“You cannot leave everything to fate… She’s got a lot to do.”

-Leonardo da Vinci (Ever After)

Jennifer Lawrence is a tour de force in our current pop culture zeitgeist, but not since Winter’s Bone has a film rested solely on her acting ability. X-Men and the Hunger Games trilogy bank a lot on Lawrence’s name and cache, but Joy relies entirely on her charisma and elite acting. David O. Russell was given the task of creating the life story of Joy Mangano. What he crafted wasn’t a normal biopic, but instead was a film that has a hint of magic and feels like a modern fairy tale.

Joy is based on the life of Joy Mangano who is like a modern day Thomas Edison. She has several inventions patented and used her charm to create an empire through the Home Shopping Network. Jennifer Lawrence was a practical choice to play such a charismatic and eccentric woman. Joy starts out by establishing the unenviable life of the title character. She lives in a dilapidated house with her entire family. Her divorced father shares the basement with her ex-husband, while her mother has a side room which she refuses to leave. The heart of the character Joy is her absolute loyalty to the people she loves.

I enjoyed American Hustle, but many critics hated it. Because our society hates seeing someone on top for too long, many of those haters have carried over to Joy. It is absolutely shocking that so many are writing off this film. Jennifer Lawrence is at her absolute best in Joy. Not since Meryl Streep have we been graced with such a natural talent. In the age of IP (intellectual property) where the studios sell franchises rather than stars, Jennifer Lawrence might be the last great movie star. Joy is a vehicle specifically designed for her acting prowess. From emotional breakdowns to her throwing on a black leather jacket and being a ruthless businesswoman, Lawrence shines in every scene.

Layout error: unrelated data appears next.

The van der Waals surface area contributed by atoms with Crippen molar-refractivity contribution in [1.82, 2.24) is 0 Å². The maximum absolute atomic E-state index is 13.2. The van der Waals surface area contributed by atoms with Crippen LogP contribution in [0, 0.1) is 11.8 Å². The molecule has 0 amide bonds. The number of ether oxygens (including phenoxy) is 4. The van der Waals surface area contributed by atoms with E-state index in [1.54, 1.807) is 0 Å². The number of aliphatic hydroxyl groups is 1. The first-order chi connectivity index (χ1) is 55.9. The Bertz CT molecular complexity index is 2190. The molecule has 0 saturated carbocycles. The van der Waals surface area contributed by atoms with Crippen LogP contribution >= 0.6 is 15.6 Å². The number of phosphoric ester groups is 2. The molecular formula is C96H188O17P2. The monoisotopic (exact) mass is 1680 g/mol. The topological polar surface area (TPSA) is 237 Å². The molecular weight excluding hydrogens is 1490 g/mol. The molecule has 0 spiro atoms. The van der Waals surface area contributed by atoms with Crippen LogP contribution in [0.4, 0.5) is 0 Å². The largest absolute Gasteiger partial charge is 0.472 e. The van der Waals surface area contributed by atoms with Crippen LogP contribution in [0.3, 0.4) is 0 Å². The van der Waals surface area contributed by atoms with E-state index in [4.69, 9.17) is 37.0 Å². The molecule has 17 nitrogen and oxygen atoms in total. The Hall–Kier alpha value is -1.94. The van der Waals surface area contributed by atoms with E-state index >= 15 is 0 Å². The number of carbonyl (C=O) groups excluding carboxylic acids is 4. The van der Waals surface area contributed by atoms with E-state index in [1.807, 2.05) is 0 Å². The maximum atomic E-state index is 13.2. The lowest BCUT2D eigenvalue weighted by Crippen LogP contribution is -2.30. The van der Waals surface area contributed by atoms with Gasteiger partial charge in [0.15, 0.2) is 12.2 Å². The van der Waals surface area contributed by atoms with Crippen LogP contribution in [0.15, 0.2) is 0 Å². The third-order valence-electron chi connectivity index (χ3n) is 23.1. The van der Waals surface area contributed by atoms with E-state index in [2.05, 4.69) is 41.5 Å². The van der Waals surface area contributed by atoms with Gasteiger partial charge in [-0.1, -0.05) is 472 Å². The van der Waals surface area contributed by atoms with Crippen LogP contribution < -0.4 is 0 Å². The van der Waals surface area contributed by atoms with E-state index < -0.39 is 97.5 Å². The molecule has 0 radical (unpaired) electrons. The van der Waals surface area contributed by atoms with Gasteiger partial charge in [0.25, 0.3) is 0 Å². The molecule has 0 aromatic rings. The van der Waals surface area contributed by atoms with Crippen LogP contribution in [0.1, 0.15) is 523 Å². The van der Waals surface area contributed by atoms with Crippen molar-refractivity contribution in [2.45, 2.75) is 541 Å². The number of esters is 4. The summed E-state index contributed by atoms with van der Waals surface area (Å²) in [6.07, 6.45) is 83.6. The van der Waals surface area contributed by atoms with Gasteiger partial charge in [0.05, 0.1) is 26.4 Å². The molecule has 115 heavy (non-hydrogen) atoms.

David O. Russell has had a love/hate relationship with critics for years. Joy has not been different. Russell has a reputation as being extremely hard to work with. That is why he tends to cast the same people in all his movies. Fortunately for him, those actors include some of the best working today. Russell has a distinctive style that tends to work better within the constraints of a comedy or at the very least a dramedy. Joy isn’t humorless, but the laughs are few and far between. In a film like Silver Linings Playbook, Russell’s greatest strengths are present. In Joy, his flaws tend to be exposed. Russell isn’t a very visually creative director. The majority of his memorable shots are most likely remembered because of the magnitude of the story. But just because Joy isn’t creative visually doesn’t mean it isn’t creative.

Joy‘s script is one of my favorites this year. David O. Russell has a unique writing sense. The story of Joy is crafted as a somewhat magical journey. Russell weaves dreams and flashbacks as a way to reflect on the rags to riches story. This film draws heavily from Cinderella and similar stories. Joy’s fairy godmother is essentially her grandmother Mimi played by Diane Ladd. Mimi is given the role of the narrator, and the story is told through her voice. Joy’s glass slipper comes in the form of a mop, and the story even goes as far as having a somewhat evil half sister. What makes Joy a different film and stand extremely tall is that she doesn’t need a Prince Charming. For Joy, her prince is her success.

Joy is far from a perfect film and suffers from David O. Russell’s lackluster direction, but this is a film that elevates women in a refreshing way. Joy is a modern day Cinderella story in which our main character doesn’t need a man to fulfill her life. Jennifer Lawrence is magnificent and proves once again why she is one of the best actors in the business today. Even though Russell’s direction is subpar, his writing is extremely inventive. The story of Joy is one of perseverance and success. Joy isn’t a masterpiece, but it is an empowering movie. It is a film that every parent should show their daughter.

Grade: B